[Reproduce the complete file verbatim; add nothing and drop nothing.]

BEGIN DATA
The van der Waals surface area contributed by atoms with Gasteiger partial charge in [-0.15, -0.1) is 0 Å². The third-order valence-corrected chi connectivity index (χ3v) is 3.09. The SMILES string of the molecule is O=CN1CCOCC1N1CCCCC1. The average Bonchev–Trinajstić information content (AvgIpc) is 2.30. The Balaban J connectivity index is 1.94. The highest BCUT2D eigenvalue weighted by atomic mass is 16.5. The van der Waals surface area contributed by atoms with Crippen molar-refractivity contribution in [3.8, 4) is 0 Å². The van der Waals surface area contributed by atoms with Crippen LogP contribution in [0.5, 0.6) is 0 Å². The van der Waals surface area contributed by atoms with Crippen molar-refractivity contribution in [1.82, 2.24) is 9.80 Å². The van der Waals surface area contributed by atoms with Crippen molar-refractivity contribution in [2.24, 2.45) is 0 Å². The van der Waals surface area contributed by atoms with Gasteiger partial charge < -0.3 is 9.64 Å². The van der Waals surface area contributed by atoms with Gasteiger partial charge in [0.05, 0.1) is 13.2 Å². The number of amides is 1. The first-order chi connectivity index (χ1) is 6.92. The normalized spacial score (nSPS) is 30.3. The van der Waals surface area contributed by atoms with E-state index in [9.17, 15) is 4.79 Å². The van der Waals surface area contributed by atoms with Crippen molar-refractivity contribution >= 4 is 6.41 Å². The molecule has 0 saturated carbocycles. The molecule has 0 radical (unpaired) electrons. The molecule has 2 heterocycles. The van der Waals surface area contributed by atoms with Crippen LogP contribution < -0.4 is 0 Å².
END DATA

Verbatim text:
The van der Waals surface area contributed by atoms with Gasteiger partial charge in [-0.15, -0.1) is 0 Å². The third-order valence-corrected chi connectivity index (χ3v) is 3.09. The SMILES string of the molecule is O=CN1CCOCC1N1CCCCC1. The average Bonchev–Trinajstić information content (AvgIpc) is 2.30. The Balaban J connectivity index is 1.94. The highest BCUT2D eigenvalue weighted by atomic mass is 16.5. The van der Waals surface area contributed by atoms with Crippen molar-refractivity contribution in [3.8, 4) is 0 Å². The van der Waals surface area contributed by atoms with Crippen LogP contribution in [0.5, 0.6) is 0 Å². The van der Waals surface area contributed by atoms with Crippen molar-refractivity contribution in [1.82, 2.24) is 9.80 Å². The van der Waals surface area contributed by atoms with Crippen molar-refractivity contribution in [2.24, 2.45) is 0 Å². The van der Waals surface area contributed by atoms with Gasteiger partial charge < -0.3 is 9.64 Å². The van der Waals surface area contributed by atoms with Gasteiger partial charge in [0.05, 0.1) is 13.2 Å². The number of amides is 1. The first-order chi connectivity index (χ1) is 6.92. The normalized spacial score (nSPS) is 30.3. The van der Waals surface area contributed by atoms with E-state index in [9.17, 15) is 4.79 Å². The van der Waals surface area contributed by atoms with Crippen molar-refractivity contribution >= 4 is 6.41 Å². The molecule has 0 saturated carbocycles. The molecule has 0 radical (unpaired) electrons. The molecule has 2 heterocycles. The van der Waals surface area contributed by atoms with Crippen LogP contribution < -0.4 is 0 Å².